How It Works

Duramax Alternate Fire Camshaft

For almost 15 years now, the 6.6L Duramax Diesel found in the 2001-15 GM trucks has been proving it’s one of the most durable and dependable engine platforms found in the 3/4 and 1-ton truck market. Throughout its lifespan the Duramax has gone through a few revisions to improve performance and drivability while reducing emissions. Some internal changes like different connecting rods and pistons along with external additions like emissions equipment and a variable geometry turbocharger have formed the LML Duramax (2011-15) into the best version yet, producing nearly 400 hp. Through those years and multiple improvements, the crankshaft has remained virtually unchanged and can be subjected to undue stress causing premature crank failure, especially in a high-performance or competition application.

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Beefing It Up

Since the Duramax engine’s introduction in 2001, the aftermarket has developed some incredible things to take its performance places never imaginable. It’s not uncommon to see competition sled pull and drag race trucks with 2000-plus horsepower these days. Obviously, the stock engines really must be beefed up inside with stronger rotating assemblies to handle the cylinder pressure, boost and torque they’re producing up there, but who would’ve thought an engine engineered for 300 hp could be pushed so much further? One of the more common failure points in a 1000+hp build turning higher rpm is the crankshaft. Broken snouts on the front of the crankshaft back to the #3 rod journal started becoming a more frequent issue as the performance barrier continued getting pushed further and further around 2008-09. The aftermarket had to find solutions, and a few places looked closer into the firing order of the Duramax engine and the harmonics it created within. While there is no proven theory behind the idea, some determined that the firing order (1-2-7-8-4-5-6-3) could be putting major stresses along the crankshaft’s plane and adding undue stress throughout the crank, leading to fatigue and failure over time.

They’d hoped that by creating a new camshaft profile to change that firing order, maybe it was possible to more evenly distribute the stresses of combustion events across the crankshaft, thus reducing or eliminating the broken crank problems. By redesigning the camshaft profiles and changing the firing order to 1-5-6-3-4-2-7-8, they could change those internal harmonic issues and make parts and engines last longer at extreme power levels. Changing an engine’s firing order isn’t a new science, as GM gas guys have been doing it for years before the Duramax crowd considered it with the popular LS engine “4-7 swap.”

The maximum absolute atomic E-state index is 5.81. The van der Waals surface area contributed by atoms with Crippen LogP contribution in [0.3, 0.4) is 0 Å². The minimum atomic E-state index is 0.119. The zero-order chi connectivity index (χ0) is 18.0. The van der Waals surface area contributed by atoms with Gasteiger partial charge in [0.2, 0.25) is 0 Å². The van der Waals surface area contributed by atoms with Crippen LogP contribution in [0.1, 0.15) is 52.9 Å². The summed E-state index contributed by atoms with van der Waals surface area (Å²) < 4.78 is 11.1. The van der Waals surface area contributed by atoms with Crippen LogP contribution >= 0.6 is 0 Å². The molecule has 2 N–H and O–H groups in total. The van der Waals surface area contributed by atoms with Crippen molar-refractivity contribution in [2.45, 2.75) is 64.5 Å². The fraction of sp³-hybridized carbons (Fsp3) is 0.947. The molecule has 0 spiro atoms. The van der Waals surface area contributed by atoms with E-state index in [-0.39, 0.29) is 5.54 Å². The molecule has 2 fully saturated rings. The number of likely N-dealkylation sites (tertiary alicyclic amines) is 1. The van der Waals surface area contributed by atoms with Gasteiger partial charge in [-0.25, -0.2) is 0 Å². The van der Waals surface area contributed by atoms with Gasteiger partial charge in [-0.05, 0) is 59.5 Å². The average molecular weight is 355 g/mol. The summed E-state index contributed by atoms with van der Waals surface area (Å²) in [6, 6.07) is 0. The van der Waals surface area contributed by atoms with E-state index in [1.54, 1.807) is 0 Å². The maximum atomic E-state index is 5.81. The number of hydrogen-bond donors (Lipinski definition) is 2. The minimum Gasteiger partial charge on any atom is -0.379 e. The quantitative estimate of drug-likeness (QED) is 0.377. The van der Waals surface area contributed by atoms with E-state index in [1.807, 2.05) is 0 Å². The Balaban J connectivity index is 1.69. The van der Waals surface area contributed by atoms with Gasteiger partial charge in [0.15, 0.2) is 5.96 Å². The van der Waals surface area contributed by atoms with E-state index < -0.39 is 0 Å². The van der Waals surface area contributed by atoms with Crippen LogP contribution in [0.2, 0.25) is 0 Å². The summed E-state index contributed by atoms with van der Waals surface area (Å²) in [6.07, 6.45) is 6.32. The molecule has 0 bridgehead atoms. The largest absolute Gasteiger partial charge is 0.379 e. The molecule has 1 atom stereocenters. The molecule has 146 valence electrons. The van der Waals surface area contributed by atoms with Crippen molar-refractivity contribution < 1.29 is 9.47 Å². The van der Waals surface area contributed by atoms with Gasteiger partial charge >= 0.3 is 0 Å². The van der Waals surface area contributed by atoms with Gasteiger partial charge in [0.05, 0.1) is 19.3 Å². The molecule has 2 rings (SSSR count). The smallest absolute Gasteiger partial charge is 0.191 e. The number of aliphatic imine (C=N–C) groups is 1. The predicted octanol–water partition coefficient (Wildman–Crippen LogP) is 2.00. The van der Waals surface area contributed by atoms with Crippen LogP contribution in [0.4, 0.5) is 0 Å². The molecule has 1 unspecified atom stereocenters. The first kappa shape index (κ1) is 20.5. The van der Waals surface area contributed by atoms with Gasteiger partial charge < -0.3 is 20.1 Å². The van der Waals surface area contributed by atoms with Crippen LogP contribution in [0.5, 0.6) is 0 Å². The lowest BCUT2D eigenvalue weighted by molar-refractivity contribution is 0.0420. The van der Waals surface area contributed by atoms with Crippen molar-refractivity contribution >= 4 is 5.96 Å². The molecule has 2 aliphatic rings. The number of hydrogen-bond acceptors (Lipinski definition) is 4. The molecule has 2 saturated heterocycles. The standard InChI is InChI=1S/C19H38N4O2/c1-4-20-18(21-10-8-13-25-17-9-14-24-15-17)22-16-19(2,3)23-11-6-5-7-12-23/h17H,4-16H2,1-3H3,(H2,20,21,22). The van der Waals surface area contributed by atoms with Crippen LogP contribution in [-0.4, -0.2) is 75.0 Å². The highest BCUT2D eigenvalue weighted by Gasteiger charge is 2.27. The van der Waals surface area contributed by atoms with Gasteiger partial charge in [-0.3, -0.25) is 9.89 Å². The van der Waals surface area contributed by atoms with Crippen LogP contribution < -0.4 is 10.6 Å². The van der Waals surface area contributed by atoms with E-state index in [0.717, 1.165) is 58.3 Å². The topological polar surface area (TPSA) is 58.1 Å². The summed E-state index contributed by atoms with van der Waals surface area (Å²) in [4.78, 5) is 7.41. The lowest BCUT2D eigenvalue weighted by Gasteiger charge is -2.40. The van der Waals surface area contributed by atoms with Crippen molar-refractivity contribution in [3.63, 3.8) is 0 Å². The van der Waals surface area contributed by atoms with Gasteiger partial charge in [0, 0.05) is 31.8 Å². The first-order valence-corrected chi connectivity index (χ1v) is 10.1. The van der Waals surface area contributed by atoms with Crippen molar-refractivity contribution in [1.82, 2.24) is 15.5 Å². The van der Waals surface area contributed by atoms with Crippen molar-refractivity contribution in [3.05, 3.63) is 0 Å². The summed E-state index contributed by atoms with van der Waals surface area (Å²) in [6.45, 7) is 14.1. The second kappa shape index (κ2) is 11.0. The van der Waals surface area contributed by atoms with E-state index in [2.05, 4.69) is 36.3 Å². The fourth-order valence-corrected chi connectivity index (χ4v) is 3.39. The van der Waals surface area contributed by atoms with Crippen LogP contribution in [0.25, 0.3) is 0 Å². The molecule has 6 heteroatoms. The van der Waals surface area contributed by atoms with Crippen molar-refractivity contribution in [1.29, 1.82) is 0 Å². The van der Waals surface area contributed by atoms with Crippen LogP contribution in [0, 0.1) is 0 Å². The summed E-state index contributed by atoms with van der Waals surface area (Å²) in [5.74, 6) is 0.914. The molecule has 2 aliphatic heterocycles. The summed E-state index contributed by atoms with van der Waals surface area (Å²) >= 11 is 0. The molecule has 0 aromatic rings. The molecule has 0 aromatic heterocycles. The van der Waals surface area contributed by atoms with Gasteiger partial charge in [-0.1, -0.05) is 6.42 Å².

What all does swapping to an alternate-fire camshaft entail? Changing the camshaft out in a Duramax isn’t quite as simple as it was in the old small block Chevy. It’s basically the first hard part installed in the bare engine block, so it’s basically like rebuilding the entire engine to do it. To go along with changing the mechanical side of things, like changing the cam lobe positions to physically change the cylinders’ firing order, the electronics had to be figured out as well. How was the engine’s computer going to know the firing order changed? The injectors were also going to need to open and close in a different sequence. After some investigation, it was discovered all the ECM needed to initiate the firing order of the injectors was when it saw signal from the trigger on the engine’s tone wheel. This trigger told the ECM when to fire the #1 cylinder injector; after that, the ECM didn’t care what order the remaining seven injectors fired in. If an injector signal was moved from its original intended firing location and if that injector signal matched the opening/closing strokes of the valves, the engine would run like factory, based off that #1 cylinder signal.

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Once that was determined, there were two easy ways to fix the electronics side for an alternate fire camshaft. One would be extending and rewiring the factory injector wiring harnesses and the other would be moving pin locations on the injection harness itself. There was talk about being able to adjust tables within the ECM (via performance tuning) to just signal the injectors at a different time. But while this would be easier, making the change by doing the pin swap in the harness would be much safer. There would be risk of causing major engine failure from the increased possibility of loading the incorrect tune not set up with that alternate firing order.

Changing an engine’s firing order isn’t a new science, as GM gas guys have been doing it for years.

Since the first alt-fire cams were developed and tested, the few aftermarket companies offering them have had great success keeping the Duramax crankshafts and engines alive. Early engine dyno testing in 2009-10 revealed a much smoother idle along with a noticeable difference in engine tone at higher rpm, and some customers think the reverse firing order better distributes air through the intake manifold for better combustion and engine efficiency as well. Camshaft profiles have become more aggressive for competition builds and are now offered for street or even towing applications. Making this conversion in any engine build, from a mild towing and street application to an all-out 1,500+hp competition build, has shown its advantages for many.

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Seven hundred rear-wheel horsepower—and running, you guessed it, an alternate fire order camshaft. Tows like a dream.